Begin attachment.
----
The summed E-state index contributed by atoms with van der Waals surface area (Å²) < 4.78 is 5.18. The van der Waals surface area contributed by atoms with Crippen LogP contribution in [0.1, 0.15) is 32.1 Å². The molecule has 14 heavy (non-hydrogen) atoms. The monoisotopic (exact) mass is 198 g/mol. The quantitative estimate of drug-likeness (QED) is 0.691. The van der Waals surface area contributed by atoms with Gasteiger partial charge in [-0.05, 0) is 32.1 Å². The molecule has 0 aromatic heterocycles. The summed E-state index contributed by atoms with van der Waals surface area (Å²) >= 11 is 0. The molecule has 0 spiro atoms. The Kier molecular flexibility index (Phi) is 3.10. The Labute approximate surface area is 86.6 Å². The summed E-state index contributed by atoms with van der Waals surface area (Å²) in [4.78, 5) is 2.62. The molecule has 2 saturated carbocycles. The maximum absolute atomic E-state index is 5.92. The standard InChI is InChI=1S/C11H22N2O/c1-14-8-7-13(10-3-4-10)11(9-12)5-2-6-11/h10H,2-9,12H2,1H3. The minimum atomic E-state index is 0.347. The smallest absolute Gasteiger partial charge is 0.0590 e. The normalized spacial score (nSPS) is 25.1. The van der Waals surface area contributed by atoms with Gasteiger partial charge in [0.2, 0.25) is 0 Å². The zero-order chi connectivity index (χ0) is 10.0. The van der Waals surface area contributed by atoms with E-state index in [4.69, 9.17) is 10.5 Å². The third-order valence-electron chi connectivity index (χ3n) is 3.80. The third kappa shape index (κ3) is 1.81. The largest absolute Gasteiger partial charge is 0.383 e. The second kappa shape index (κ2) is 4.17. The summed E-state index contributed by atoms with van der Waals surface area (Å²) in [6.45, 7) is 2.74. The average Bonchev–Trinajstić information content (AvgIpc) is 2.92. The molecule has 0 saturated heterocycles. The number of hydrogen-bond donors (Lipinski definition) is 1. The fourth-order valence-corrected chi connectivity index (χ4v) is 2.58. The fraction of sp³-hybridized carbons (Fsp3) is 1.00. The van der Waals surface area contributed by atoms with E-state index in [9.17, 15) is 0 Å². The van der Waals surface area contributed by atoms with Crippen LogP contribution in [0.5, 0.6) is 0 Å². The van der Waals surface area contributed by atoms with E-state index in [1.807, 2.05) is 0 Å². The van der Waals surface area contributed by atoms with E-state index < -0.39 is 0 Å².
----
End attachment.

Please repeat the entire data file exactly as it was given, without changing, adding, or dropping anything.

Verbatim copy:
The summed E-state index contributed by atoms with van der Waals surface area (Å²) < 4.78 is 5.18. The van der Waals surface area contributed by atoms with Crippen LogP contribution in [0.1, 0.15) is 32.1 Å². The molecule has 14 heavy (non-hydrogen) atoms. The monoisotopic (exact) mass is 198 g/mol. The quantitative estimate of drug-likeness (QED) is 0.691. The van der Waals surface area contributed by atoms with Gasteiger partial charge in [-0.05, 0) is 32.1 Å². The molecule has 0 aromatic heterocycles. The summed E-state index contributed by atoms with van der Waals surface area (Å²) >= 11 is 0. The molecule has 0 spiro atoms. The Kier molecular flexibility index (Phi) is 3.10. The Labute approximate surface area is 86.6 Å². The summed E-state index contributed by atoms with van der Waals surface area (Å²) in [4.78, 5) is 2.62. The molecule has 2 saturated carbocycles. The maximum absolute atomic E-state index is 5.92. The standard InChI is InChI=1S/C11H22N2O/c1-14-8-7-13(10-3-4-10)11(9-12)5-2-6-11/h10H,2-9,12H2,1H3. The minimum atomic E-state index is 0.347. The smallest absolute Gasteiger partial charge is 0.0590 e. The normalized spacial score (nSPS) is 25.1. The van der Waals surface area contributed by atoms with Gasteiger partial charge in [0.2, 0.25) is 0 Å². The zero-order chi connectivity index (χ0) is 10.0. The van der Waals surface area contributed by atoms with E-state index in [4.69, 9.17) is 10.5 Å². The third-order valence-electron chi connectivity index (χ3n) is 3.80. The third kappa shape index (κ3) is 1.81. The largest absolute Gasteiger partial charge is 0.383 e. The second kappa shape index (κ2) is 4.17. The summed E-state index contributed by atoms with van der Waals surface area (Å²) in [6.45, 7) is 2.74. The average Bonchev–Trinajstić information content (AvgIpc) is 2.92. The molecule has 0 saturated heterocycles. The number of hydrogen-bond donors (Lipinski definition) is 1. The fourth-order valence-corrected chi connectivity index (χ4v) is 2.58. The fraction of sp³-hybridized carbons (Fsp3) is 1.00. The van der Waals surface area contributed by atoms with E-state index in [9.17, 15) is 0 Å². The van der Waals surface area contributed by atoms with Crippen LogP contribution in [0.5, 0.6) is 0 Å². The van der Waals surface area contributed by atoms with E-state index in [1.807, 2.05) is 0 Å². The van der Waals surface area contributed by atoms with E-state index < -0.39 is 0 Å².